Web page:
The World Health Organization targeted e-cigarettes and their manufacturers in a blistering report which was released Tuesday August 26th . The report outlines The WHO’s fears about e-cigs, and makes recommendations that it believes are critical to public safety.
WHO Calls for Ban on E-Cigs Indoors
Most notably the report calls for a ban on the use of e-cigarettes indoors because of fears that the vapor produced from the devices could be harmful to others. According to the report there is no evidence existing to suggest that water vapor is the only chemical emitted from the devices. In fact, WHO officials said in a press release concerning the report, “Evidence suggests that exhaled e-cigarette aerosol increases the background air level of some toxicants, nicotine, and particles.”
The report also calls for a ban on the sale of e-cigarettes that are fruit, candy, and alcohol-drink flavored indicating that these flavors are highly popular with teens. It seems the organization believes that these flavored e-cigarettes deserve much of the blame for a rapid increase in teen and young adult e-cigarette experimentation in recent years. The report cites research published in early August of this year which showed teens who have tried e-cigarettes were more likely to also have tried tobacco cigarettes or to be current tobacco smokers.
Do E-Cigs Help Smokers Quit?
Manufacturers of e-cigarettes often market them as a way to help tobacco smokers kick traditional cigarettes, and as a healthier alternative. However, while The WHO admits that e-cigarettes “… are likely to be less toxic than conventional cigarettes…” they do not believe that makes them a safe alternative. They also site research published in the journal JAMA Internal Medicine which showed that smokers who use e-cigarettes as a cessation aid are no more likely to quit regular cigarettes than those who don’t use e-cigarettes as an aid. For these reasons the report also suggests prohibiting manufacturers from making unfounded health claims in their marketing campaigns.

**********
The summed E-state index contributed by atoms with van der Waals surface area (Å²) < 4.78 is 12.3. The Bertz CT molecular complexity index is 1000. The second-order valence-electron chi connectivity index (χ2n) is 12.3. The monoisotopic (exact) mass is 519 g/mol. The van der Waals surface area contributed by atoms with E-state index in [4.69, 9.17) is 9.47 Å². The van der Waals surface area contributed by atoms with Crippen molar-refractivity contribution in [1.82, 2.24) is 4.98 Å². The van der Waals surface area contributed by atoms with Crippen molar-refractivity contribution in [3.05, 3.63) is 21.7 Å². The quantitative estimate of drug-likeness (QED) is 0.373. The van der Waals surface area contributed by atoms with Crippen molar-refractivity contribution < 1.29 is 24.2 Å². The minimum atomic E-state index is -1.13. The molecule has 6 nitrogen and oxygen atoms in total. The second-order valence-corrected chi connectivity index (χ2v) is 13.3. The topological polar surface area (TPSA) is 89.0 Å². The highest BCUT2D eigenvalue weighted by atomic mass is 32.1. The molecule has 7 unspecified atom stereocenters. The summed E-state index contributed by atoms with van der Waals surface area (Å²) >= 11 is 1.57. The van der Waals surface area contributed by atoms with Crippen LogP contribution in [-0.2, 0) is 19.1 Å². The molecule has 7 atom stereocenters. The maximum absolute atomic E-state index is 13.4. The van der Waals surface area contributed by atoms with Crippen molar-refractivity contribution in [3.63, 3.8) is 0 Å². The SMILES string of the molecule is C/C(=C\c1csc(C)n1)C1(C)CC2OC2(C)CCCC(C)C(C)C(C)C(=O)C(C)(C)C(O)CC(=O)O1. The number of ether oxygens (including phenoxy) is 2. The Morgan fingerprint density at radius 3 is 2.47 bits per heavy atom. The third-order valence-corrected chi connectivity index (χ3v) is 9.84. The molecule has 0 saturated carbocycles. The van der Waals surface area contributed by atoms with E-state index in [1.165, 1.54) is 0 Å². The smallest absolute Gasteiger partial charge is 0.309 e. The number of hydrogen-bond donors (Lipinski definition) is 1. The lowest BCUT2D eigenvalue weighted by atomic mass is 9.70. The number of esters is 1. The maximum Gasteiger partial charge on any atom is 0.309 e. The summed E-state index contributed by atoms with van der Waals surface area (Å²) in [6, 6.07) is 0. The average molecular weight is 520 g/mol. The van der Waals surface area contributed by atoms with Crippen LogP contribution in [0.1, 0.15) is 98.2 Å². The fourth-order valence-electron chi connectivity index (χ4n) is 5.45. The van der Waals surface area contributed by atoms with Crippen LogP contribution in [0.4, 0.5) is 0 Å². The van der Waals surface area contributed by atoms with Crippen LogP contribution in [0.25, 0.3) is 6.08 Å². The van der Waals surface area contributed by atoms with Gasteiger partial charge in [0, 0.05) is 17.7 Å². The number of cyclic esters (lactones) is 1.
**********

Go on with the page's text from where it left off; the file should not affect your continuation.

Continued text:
The report makes it clear that The WHO feels e-cigarettes are a major threat to the world’s health. But sales from the e-cigarettes doubled from 2008 to 2012 and numbers are expected to exceed $3 billion in global sales by next year. The WHO has an uphill battle in its fight against e-cigarettes, but if any of the recommendations outlined in the report are accepted, it would be a major victory for the organization and anti-tobacco advocates.